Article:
2018 Holiday Gift Guide
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21 Planet-Friendly Ideas for the Holidays

Tracy L. Barnett
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Champagne

CHEERS! Yvonne and Mark Jacob’s holiday gifts are always consumable, like champagne decorated with recycled bows.  (Photo: lawellphoto.com)

As I was researching this story about being mindful of creating more joy and less waste during the holiday season, I had some lovely conversations with three women who have been working to reduce their carbon footprint for a long time. Yvonne Jacobs, Susie Hairston and Katy Katz left me with enough ideas to write a book – and some poignant thoughts, as well. 

“Christmas is supposedly about our children,” said Susie. “The big deal is that you’re doing it for your kids. Well, what better thing can you do for your kids than protect the planet they’re going to be living on long after you’re gone?”

Like Susie, I’m not a “saint of sustainability,” and I’m working to get better at this every year. Meanwhile, here are some tips shared by these women and other sources I ran across. Enjoy, and have a happy, meaningful holiday.

  1. Homemade coupon books: Think about what your loved one needs, and what you might like to help with. Yvonne Jacobs gives her son coupon books with offers to iron his shirts. Isabelle Soparkar Hairston gave her parents coupon books with special offers ranging from fuss-free hair combing to taking out the trash. Coupon books can be as creative and funny or as simple as you want them to be – the important thing is that they are made with love.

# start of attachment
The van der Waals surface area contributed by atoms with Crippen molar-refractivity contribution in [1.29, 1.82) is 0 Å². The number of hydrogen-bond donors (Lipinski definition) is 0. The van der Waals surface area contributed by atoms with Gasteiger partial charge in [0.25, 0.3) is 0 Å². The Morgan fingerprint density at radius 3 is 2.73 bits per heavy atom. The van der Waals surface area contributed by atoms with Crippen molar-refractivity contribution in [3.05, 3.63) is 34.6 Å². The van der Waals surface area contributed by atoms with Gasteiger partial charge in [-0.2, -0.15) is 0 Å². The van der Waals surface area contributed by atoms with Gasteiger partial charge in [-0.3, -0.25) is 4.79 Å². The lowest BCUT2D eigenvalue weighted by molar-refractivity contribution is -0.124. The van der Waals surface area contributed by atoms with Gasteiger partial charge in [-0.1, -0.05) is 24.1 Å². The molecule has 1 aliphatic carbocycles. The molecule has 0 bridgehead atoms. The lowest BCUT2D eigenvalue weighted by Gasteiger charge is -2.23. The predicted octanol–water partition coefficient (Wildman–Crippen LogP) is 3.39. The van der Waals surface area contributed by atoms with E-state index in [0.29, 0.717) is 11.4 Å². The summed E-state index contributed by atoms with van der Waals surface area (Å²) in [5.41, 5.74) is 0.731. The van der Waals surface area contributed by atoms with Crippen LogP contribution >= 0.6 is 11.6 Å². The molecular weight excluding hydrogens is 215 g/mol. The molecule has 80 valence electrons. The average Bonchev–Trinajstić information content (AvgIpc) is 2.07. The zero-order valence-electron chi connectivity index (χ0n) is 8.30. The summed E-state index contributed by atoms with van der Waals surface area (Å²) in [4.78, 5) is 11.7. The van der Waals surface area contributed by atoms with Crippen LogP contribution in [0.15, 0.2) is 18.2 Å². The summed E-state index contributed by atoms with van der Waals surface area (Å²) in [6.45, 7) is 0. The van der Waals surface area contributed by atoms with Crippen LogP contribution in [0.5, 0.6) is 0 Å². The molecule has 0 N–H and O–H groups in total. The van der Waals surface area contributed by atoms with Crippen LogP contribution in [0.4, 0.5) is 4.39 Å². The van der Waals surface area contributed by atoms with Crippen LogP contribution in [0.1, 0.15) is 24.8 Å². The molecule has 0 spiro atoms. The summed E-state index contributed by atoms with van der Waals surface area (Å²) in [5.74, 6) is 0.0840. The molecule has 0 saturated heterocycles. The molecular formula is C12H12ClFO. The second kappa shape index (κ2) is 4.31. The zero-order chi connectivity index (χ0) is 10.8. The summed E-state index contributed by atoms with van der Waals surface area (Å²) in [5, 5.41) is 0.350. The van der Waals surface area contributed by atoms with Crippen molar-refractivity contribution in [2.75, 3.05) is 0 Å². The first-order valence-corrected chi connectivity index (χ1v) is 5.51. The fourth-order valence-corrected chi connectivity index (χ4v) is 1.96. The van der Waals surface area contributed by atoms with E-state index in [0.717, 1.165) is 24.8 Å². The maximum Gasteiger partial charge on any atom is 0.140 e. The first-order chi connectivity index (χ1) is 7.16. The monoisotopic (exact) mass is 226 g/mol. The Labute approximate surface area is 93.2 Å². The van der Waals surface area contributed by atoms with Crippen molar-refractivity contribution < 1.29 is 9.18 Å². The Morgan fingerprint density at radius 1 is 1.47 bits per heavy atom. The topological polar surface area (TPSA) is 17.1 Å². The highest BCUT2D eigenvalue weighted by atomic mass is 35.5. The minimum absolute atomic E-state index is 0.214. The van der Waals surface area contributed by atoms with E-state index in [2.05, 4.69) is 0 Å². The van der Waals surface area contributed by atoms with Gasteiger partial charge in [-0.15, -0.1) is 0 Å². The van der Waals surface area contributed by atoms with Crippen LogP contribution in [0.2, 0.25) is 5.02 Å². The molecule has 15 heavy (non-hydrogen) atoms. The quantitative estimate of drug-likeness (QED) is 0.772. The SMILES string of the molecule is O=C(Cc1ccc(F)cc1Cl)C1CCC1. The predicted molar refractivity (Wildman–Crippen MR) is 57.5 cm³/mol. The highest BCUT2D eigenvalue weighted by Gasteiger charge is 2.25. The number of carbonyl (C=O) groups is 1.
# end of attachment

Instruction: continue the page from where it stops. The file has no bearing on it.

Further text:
2. Tickets: A special theater performance, an upcoming game of a favorite soccer or basketball team, the opera, a rock concert – this is one where you might want to check first to make sure the person will appreciate that gift and be available.
  3. Gift certificates to a favorite restaurant or café. 
  4. Homemade meal kits: Give your son or brother the makings of a meal that he likes. This saves him time and gives him the flavors of Mom’s kitchen on a busy work night. 
  5. Donations to charity: For people who already have plenty of stuff, make a donation on their behalf. If your sister likes birds, like Yvonne’s, support the Audubon Society in her name. If your brother-in-law served in the military, make a donation in his name that helps veterans in need. 
  6. Give a Kiva Card: This nonprofit offers micro-loans for mini-enterprises aimed at alleviating poverty. For as little as $25, you can give your loved one the satisfaction of making a difference in someone’s life – and when the loan is paid back, you can choose to reinvest in another person’s project. 
  7. A special recipe: For her friends, Yvonne makes seasoned, buttered, roasted pecans, or crescent butter cookies in powdered sugar.